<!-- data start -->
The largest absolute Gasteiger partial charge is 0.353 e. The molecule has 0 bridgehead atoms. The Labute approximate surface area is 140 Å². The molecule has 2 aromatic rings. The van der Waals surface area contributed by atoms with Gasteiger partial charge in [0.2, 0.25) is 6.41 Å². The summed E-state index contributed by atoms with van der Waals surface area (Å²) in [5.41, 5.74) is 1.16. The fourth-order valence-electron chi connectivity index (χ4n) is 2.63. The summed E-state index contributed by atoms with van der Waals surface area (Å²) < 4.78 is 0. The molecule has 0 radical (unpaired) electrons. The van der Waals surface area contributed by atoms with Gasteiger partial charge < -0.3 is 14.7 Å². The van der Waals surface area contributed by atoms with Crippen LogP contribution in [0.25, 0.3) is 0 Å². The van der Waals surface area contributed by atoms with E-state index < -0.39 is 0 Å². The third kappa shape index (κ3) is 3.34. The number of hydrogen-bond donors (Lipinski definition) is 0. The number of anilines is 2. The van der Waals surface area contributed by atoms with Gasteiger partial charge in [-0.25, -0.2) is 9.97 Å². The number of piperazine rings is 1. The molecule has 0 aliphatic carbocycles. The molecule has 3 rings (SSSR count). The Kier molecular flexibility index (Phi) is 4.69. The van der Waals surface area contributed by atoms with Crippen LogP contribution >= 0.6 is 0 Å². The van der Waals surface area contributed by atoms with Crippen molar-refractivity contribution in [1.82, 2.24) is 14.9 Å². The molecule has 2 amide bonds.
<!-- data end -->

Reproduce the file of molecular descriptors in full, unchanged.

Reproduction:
The largest absolute Gasteiger partial charge is 0.353 e. The molecule has 0 bridgehead atoms. The Labute approximate surface area is 140 Å². The molecule has 2 aromatic rings. The van der Waals surface area contributed by atoms with Gasteiger partial charge in [0.2, 0.25) is 6.41 Å². The summed E-state index contributed by atoms with van der Waals surface area (Å²) in [5.41, 5.74) is 1.16. The fourth-order valence-electron chi connectivity index (χ4n) is 2.63. The summed E-state index contributed by atoms with van der Waals surface area (Å²) < 4.78 is 0. The molecule has 0 radical (unpaired) electrons. The van der Waals surface area contributed by atoms with Gasteiger partial charge < -0.3 is 14.7 Å². The van der Waals surface area contributed by atoms with Crippen LogP contribution in [0.25, 0.3) is 0 Å². The van der Waals surface area contributed by atoms with E-state index < -0.39 is 0 Å². The third kappa shape index (κ3) is 3.34. The number of hydrogen-bond donors (Lipinski definition) is 0. The number of anilines is 2. The van der Waals surface area contributed by atoms with Gasteiger partial charge in [-0.25, -0.2) is 9.97 Å². The number of piperazine rings is 1. The molecule has 0 aliphatic carbocycles. The molecule has 3 rings (SSSR count). The Kier molecular flexibility index (Phi) is 4.69. The van der Waals surface area contributed by atoms with Crippen LogP contribution >= 0.6 is 0 Å². The van der Waals surface area contributed by atoms with Crippen molar-refractivity contribution in [1.82, 2.24) is 14.9 Å². The molecule has 2 amide bonds.